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BOOK

REVIEW

Palladio's Venice By Tracy E Cooper. Yale University Press, 2006.352pp. £45

There have been a great many books written about Palladio and, with the 500th anniversary of his birth coming in 2008, there are likely to be many more on the way. This is the first to deal exclusively with his work in Venice - an unbeatable combination for any publisher.

Palladio's reputation as the most inuential architect in history, together with the world's most photogenic city, would appear to be a marriage made in heaven.

It should be remembered that Palladio has not always enjoyed his current popularity.

In The Stones of Venice (published in 1851) John Ruskin attacked the facade of San Giorgio Maggiore, saying: 'It is impossible to conceive a design more gross, more barbarous, more childish in conception, more servile in plagiarism, more insipid in result, more contemptible in every point of rational regard.'

One suspects that Tracy Cooper, the author of this new book, would have little time for Ruskin. The structure of the book is novel, arranged according to types of patron:

patriarchs; religious orders; the Venetian State; and charitable institutions. The text does not make for light reading, but is scholarly and thorough. There are over 1,000 books in the bibliography, but it comes as no surprise that The Stones of Venice is not one of them.

Palladio's Venetian works are easily separated from those in his home city of Vicenza and from his rural villas. He never succeeded in building palaces in Venice, in large part because his form of Roman Classicism did not adapt particularly well to traditional Venetian palaces.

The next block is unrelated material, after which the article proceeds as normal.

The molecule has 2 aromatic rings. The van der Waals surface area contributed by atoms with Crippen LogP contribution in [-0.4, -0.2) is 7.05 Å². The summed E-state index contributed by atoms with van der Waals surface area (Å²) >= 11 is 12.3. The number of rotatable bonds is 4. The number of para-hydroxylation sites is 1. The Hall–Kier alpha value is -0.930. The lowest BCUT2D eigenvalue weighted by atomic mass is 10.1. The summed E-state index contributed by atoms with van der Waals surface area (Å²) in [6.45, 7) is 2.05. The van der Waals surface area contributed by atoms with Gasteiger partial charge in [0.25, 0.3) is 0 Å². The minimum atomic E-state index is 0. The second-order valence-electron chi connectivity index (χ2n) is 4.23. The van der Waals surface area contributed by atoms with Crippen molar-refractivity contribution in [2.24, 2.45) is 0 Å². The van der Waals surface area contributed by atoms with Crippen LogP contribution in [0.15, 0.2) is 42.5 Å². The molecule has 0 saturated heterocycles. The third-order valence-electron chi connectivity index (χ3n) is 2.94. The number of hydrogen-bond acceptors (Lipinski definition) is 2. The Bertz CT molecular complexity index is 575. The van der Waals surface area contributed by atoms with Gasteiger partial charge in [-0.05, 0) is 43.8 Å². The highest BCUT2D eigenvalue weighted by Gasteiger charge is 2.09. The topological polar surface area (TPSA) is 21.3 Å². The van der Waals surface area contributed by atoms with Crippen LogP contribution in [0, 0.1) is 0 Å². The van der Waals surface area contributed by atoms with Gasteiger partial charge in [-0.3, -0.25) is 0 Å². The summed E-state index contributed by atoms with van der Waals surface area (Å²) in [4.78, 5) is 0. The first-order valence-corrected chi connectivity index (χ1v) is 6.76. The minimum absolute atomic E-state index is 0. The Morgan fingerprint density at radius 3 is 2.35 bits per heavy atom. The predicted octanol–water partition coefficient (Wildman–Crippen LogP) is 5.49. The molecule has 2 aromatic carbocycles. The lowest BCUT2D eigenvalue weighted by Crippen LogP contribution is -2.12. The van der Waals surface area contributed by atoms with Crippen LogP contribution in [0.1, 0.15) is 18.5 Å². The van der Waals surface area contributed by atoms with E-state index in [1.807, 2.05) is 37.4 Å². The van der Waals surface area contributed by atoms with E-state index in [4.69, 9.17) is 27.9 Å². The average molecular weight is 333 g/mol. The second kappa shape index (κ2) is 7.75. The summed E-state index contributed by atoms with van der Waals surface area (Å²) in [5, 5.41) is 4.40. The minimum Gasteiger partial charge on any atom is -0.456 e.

He did, however, win several religious commissions in the city, which resulted in some of his greatest works.

Throughout the book we find that anything with a connection to the master, however slight, is treated by the author with absolute reverence.

This is a problem for a subject in which attribution presents such difficulties. Palladio built two churches in Venice (San Giorgio Maggiore and the Redentore), one church facade (San Franceso della Vigna), and a monastery (the Carità, now part of the Accademia Museum). This book, however, claims several other works, including San Pietro in Castello, a church with a Palladian facade built 15 years after Palladio's death. The fact that Palladio's design for the facade had a six-column portico and the built version has only four columns does not dim the author's enthusiasm for the project.

The lack of a critical eye in looking at great works of architecture is symptomatic of a modern historian's view of the Renaissance. The study of Palladio, it seems, is becoming less about admiring his mastery of the Classical language, and more about understanding the social context in which he and his patrons operated. How refreshing it would be if architects started writing about Palladio again, rather than merely confining him to a box labelled 'history'.

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